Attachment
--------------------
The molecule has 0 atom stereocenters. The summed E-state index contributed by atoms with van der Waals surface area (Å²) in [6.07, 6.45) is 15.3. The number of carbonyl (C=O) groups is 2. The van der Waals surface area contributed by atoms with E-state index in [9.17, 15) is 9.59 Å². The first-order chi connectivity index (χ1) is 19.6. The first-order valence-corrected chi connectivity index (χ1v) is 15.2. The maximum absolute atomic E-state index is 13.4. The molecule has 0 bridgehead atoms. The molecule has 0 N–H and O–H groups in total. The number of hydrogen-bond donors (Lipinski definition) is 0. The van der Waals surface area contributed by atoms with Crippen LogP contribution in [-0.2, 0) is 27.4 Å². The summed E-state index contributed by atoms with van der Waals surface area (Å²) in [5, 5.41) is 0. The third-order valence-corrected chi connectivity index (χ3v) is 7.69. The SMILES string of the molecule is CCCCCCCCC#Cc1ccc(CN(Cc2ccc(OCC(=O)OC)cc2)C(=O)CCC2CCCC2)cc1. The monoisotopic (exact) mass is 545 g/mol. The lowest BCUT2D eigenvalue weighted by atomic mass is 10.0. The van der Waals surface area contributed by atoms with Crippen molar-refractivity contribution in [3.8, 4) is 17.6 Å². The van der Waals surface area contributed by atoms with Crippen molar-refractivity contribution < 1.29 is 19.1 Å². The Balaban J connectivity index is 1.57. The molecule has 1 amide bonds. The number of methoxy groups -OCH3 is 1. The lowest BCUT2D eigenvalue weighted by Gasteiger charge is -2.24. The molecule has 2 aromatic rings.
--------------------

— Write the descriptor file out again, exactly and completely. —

The molecule has 0 atom stereocenters. The summed E-state index contributed by atoms with van der Waals surface area (Å²) in [6.07, 6.45) is 15.3. The number of carbonyl (C=O) groups is 2. The van der Waals surface area contributed by atoms with E-state index in [9.17, 15) is 9.59 Å². The first-order chi connectivity index (χ1) is 19.6. The first-order valence-corrected chi connectivity index (χ1v) is 15.2. The maximum absolute atomic E-state index is 13.4. The molecule has 0 bridgehead atoms. The molecule has 0 N–H and O–H groups in total. The number of hydrogen-bond donors (Lipinski definition) is 0. The van der Waals surface area contributed by atoms with Crippen LogP contribution in [-0.2, 0) is 27.4 Å². The summed E-state index contributed by atoms with van der Waals surface area (Å²) in [5, 5.41) is 0. The third-order valence-corrected chi connectivity index (χ3v) is 7.69. The SMILES string of the molecule is CCCCCCCCC#Cc1ccc(CN(Cc2ccc(OCC(=O)OC)cc2)C(=O)CCC2CCCC2)cc1. The monoisotopic (exact) mass is 545 g/mol. The lowest BCUT2D eigenvalue weighted by atomic mass is 10.0. The van der Waals surface area contributed by atoms with Crippen molar-refractivity contribution in [3.8, 4) is 17.6 Å². The van der Waals surface area contributed by atoms with Crippen molar-refractivity contribution < 1.29 is 19.1 Å². The Balaban J connectivity index is 1.57. The molecule has 1 amide bonds. The number of methoxy groups -OCH3 is 1. The lowest BCUT2D eigenvalue weighted by Gasteiger charge is -2.24. The molecule has 2 aromatic rings.